- Paul Humphrey has been running barrels for three decades. His mother, Sue, had started young in the rodeo and was still participating after Paul was born. At ten she got him into barrel racing. He also was in 4-H and rodeo. Paul has spent the past three years in Italy training. During this time he has won every major event Italy has to offer. He notes: “I sold probably about twenty horses over there and when the horses went over I did all the competing on them along with clinics and stuff like that.”His early training came at Play Days and horse shows. But that didn’t prepare him for the vast difference he would discover in Italy. “Basically the sport’s the same but the conditions are very different. You wouldn’t believe some of the arenas you have to run in.”
In Italy the highways are wide, but once you leave them the streets are found to be quite narrow. The moving van type horse trucks cannot maneuver these. Fuel is much more expensive and you are required to pay to get back onto a highway.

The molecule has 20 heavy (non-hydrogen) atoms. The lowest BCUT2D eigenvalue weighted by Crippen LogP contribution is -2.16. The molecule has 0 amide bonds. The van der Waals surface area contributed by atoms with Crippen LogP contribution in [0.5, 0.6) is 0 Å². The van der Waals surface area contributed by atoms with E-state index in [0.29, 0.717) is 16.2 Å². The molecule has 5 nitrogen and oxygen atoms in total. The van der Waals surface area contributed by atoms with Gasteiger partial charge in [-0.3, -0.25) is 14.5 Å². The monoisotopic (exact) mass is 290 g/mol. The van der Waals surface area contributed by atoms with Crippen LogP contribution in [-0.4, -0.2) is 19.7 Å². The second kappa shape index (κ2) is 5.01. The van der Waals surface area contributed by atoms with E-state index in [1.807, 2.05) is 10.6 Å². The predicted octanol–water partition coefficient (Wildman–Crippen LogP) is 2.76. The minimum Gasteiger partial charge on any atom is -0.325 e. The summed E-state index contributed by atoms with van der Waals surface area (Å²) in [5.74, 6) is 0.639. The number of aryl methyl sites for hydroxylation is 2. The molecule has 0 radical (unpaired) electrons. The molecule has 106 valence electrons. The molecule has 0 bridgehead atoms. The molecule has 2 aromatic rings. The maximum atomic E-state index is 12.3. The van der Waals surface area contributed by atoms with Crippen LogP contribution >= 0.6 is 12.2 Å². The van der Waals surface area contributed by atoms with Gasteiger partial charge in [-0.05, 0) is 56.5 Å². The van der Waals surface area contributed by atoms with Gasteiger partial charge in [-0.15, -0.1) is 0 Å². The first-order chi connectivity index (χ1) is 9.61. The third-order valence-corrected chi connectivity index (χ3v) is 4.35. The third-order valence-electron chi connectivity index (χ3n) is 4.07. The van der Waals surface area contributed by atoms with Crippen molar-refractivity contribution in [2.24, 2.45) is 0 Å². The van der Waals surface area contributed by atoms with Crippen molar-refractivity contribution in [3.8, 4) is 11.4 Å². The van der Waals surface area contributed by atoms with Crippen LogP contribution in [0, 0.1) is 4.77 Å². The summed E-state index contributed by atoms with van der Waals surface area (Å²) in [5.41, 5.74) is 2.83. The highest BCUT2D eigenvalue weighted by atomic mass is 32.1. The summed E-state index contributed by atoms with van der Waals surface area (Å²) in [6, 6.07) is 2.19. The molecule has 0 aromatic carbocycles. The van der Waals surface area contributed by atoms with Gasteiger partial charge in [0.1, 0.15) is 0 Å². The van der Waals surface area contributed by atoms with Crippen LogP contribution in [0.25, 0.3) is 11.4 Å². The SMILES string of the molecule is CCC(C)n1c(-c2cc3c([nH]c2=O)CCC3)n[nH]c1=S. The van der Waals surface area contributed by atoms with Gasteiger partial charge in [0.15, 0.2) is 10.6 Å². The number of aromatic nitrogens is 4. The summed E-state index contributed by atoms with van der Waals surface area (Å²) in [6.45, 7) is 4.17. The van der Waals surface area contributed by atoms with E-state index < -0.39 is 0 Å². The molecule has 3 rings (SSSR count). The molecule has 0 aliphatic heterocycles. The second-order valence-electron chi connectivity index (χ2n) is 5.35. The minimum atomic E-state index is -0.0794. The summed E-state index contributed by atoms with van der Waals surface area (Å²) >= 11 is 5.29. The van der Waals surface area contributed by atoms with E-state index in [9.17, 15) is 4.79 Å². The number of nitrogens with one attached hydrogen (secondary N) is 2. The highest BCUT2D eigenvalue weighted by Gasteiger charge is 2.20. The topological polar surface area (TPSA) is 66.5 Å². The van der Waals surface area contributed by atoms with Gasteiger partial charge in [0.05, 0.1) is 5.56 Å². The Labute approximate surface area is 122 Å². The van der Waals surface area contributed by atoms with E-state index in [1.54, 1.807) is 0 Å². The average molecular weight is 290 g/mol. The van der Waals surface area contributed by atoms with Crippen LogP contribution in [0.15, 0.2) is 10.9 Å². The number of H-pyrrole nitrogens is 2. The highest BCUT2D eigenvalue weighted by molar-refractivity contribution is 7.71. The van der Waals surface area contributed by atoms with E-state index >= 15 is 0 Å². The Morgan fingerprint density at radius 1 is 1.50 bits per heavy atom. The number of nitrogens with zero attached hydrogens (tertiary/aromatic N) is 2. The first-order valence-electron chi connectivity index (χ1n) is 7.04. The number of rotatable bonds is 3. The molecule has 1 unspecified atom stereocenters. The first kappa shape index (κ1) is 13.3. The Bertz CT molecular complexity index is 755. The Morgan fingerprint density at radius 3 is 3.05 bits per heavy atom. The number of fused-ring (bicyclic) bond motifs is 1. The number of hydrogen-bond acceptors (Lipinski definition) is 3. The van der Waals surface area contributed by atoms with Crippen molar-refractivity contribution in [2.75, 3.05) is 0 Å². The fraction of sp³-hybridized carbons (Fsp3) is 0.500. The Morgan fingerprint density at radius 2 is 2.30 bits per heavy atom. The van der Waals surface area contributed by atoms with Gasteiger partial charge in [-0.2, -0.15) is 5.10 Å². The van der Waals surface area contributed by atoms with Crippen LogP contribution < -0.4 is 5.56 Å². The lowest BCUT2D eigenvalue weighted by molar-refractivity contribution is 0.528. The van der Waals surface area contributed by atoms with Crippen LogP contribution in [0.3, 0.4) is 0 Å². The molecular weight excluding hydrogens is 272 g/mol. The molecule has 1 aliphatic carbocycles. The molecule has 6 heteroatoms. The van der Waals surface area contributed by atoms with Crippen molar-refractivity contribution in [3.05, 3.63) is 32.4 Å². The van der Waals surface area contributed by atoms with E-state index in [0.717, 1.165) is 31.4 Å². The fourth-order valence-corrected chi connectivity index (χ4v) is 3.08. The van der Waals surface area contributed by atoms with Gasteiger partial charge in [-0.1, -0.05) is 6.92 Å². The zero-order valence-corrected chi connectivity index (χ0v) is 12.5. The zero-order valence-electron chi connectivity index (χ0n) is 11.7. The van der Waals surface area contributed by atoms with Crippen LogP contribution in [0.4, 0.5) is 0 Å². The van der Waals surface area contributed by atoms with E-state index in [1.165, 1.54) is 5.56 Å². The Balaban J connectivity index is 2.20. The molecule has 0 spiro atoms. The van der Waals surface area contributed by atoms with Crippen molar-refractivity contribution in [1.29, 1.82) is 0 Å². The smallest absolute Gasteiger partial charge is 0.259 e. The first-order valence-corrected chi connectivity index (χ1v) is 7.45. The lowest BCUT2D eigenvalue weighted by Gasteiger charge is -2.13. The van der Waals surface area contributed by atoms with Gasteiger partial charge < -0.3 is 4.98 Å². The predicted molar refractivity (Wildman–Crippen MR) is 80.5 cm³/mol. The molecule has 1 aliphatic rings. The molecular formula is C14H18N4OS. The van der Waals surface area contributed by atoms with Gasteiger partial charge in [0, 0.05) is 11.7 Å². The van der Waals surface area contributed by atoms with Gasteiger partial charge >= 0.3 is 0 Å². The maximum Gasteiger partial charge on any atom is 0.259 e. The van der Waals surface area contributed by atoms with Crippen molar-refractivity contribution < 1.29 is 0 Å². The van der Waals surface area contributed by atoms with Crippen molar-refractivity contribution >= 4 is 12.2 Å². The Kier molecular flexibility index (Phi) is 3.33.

Is it worth the trouble? Paul says, “They have all their fairs in the bigger cities, right down in the middle of them, and there is a lot of commotion and a lot of … well you wouldn’t believe it.”
The most important thing to remember if you think you want to run barrels in Italy is that the arenas are generally makeshift. “They’ll take a big warehouse building and set up the arena and stalls on the inside of it and there’s your arena! They’ll haul in dirt on the concrete floor and all that.” says Paul. “They don’t have any jackpots or anything like that – it’s just big fairs.”
He adds, “It’s nothing for them to have 2000 to 3000 spectators at each show. But the crowds are very supportive, I think a lot more supportive than the crowds we have here in the United States. It was an experience I will never forget.”
Bob, who interviewed Paul says, “I had a really good visit with Paul and he proved once again that barrel racers really are some of the nicest people.”